Yesterday I attended the very impressive funeral for former Secretary of State, former NATO Supreme Commander, former White House Chief of Staff Al Haig — and only wish I could have made the burial at Arlington, to which I had intended to go, but I was feeling under the weather. One of the two eulogists was former Secretary of State Henry Kissinger, whose precise and well-chosen words made clear just what a patriot, a public servant, and a man of integrity Haig was. Of course a real Who’s Who of American leaders paid their respects, from Defense Secretary Bob Gates to former UN Ambassador John Bolton, former Sec. of State Colin Powell, former Attorney General Ed Meese, and (I believe — I thought I saw from a distance) former Sen. Paul Laxalt, who was President Reagan’s closest friend in Congress.
Reaganites grumble that Haig wasn’t sufficiently on board with Reagan’s strategy that worked to take down the Soviet Union in the 1980s, and others complain that he was too supportive of the Chinese military after Tiananmen Square. Yet those issues should not hide Haig’s tremendous service and heroism throughout the 1950s, ’60s and ’70s. He served on MacArthur’s staff in Korea, left high staff jobs to take a command in Vietnam where his heroism and leadership were legendary, and then joined Kissinger’s National Security Council staff at the White House, where he took on all the toughest assignments and did them well. And, of course, when he became chief of staff during Watergate, it is widely believed that Haig kept the White House and the government running without further disaster even as President Nixon, by some accounts, pretty much fell apart.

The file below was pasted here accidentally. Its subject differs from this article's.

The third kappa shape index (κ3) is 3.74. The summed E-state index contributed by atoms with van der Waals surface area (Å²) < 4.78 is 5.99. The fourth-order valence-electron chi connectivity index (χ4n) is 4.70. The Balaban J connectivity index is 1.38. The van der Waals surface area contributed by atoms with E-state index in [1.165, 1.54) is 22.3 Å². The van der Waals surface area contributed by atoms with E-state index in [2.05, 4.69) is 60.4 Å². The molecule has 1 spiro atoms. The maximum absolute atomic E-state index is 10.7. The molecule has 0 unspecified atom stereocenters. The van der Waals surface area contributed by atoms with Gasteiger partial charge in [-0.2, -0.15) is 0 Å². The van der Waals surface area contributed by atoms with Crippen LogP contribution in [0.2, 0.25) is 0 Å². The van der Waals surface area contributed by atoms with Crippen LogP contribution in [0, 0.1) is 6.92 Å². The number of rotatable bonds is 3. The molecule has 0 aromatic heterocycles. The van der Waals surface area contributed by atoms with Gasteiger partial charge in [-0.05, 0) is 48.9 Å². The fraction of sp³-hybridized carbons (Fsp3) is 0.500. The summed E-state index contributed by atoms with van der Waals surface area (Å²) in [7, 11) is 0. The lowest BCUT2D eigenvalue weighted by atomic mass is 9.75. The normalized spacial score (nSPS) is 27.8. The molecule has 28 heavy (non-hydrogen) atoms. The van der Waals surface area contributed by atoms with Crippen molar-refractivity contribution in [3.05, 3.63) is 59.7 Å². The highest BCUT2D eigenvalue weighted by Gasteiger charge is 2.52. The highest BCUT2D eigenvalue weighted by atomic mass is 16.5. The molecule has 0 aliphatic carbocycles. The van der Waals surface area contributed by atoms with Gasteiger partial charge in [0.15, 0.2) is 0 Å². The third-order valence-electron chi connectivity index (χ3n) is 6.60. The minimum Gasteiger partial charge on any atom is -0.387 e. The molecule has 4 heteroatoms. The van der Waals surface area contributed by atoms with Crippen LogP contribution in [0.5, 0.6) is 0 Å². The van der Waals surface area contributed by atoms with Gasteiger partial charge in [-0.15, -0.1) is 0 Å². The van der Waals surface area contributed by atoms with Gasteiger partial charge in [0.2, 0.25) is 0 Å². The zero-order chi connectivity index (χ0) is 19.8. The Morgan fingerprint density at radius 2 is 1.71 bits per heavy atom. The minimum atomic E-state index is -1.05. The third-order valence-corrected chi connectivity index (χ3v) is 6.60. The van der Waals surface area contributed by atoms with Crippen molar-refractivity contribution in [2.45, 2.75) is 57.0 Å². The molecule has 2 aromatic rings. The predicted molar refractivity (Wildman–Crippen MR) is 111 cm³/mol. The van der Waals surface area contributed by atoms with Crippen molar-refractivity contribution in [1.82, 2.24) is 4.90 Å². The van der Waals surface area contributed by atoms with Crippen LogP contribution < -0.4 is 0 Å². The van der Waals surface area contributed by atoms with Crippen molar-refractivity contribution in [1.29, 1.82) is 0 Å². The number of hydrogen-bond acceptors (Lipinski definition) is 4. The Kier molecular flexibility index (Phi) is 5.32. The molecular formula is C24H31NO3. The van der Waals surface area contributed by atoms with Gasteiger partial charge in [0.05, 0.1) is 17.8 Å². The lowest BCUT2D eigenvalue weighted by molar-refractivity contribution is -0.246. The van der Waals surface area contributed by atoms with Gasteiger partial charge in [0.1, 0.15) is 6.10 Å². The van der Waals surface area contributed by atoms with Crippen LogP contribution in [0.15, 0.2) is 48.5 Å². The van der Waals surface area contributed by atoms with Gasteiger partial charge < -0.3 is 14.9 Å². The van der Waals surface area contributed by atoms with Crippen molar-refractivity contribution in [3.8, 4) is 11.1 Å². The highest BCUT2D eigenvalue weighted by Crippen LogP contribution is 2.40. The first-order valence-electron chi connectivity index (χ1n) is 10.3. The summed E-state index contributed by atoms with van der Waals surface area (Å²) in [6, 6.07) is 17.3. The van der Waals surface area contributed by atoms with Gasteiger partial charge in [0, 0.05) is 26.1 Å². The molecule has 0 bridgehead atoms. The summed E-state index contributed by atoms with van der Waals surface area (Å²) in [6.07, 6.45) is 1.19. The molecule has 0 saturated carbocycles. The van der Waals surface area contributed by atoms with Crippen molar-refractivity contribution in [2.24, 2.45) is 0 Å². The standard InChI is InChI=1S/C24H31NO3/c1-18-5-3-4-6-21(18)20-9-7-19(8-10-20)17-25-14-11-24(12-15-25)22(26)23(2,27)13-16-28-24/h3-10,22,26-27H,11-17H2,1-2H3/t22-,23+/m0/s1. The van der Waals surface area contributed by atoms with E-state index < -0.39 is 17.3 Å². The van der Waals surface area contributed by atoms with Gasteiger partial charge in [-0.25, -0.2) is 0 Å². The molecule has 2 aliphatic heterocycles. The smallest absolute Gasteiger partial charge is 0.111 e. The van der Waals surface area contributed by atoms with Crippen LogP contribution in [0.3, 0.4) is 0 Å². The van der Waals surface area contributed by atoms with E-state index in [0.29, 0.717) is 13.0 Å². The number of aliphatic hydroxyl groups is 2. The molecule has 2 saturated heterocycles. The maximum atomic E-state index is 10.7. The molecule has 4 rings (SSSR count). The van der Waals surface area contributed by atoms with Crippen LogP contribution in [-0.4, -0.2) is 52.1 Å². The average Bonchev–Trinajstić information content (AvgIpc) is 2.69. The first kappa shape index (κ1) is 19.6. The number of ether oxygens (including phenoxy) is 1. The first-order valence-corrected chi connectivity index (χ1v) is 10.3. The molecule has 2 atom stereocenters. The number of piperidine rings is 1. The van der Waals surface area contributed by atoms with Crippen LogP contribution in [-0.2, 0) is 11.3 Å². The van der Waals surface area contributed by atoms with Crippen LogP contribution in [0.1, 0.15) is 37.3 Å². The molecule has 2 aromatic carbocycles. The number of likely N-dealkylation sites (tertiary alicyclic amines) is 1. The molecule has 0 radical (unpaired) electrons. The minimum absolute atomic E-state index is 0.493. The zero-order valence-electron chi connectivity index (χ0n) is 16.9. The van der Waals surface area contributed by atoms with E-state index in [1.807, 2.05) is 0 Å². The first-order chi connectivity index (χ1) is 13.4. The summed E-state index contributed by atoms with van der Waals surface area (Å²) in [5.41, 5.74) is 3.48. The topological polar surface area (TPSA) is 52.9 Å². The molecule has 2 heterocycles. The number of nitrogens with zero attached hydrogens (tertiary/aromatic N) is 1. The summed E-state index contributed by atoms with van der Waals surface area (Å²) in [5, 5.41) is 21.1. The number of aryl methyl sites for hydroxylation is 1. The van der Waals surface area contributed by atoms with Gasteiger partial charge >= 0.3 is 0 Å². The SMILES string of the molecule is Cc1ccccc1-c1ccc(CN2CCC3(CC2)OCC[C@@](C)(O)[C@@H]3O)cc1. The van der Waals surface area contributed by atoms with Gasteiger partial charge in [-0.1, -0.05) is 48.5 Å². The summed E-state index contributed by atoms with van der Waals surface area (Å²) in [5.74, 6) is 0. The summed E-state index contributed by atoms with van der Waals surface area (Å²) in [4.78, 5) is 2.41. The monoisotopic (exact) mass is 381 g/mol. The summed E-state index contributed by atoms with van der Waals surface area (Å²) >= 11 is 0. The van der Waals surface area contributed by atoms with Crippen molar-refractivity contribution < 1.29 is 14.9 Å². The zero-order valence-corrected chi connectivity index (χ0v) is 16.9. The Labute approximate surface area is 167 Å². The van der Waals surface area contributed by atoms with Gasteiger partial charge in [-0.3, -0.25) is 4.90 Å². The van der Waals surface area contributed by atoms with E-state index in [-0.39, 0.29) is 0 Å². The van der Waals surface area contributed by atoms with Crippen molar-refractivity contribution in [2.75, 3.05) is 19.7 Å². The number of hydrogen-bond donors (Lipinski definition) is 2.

President Ford sent Haig to NATO, where he performed admirably at a crucial time period. And when he retired in 1979, he gave speeches all over the country that year and in 1980 that helped bolster the case for American military strength even as Jimmy Carter fumbled and cowered. I have a photo of Haig from the 1980 GOP National Convention in Detroit, at a forum where he sounded a clarion call on behalf of our armed forces that mightily impressed my 16-year-old self.
Al Haig was an American original. A brave man, a talented man, and a good one. May he rest in God’s peace, and joy.
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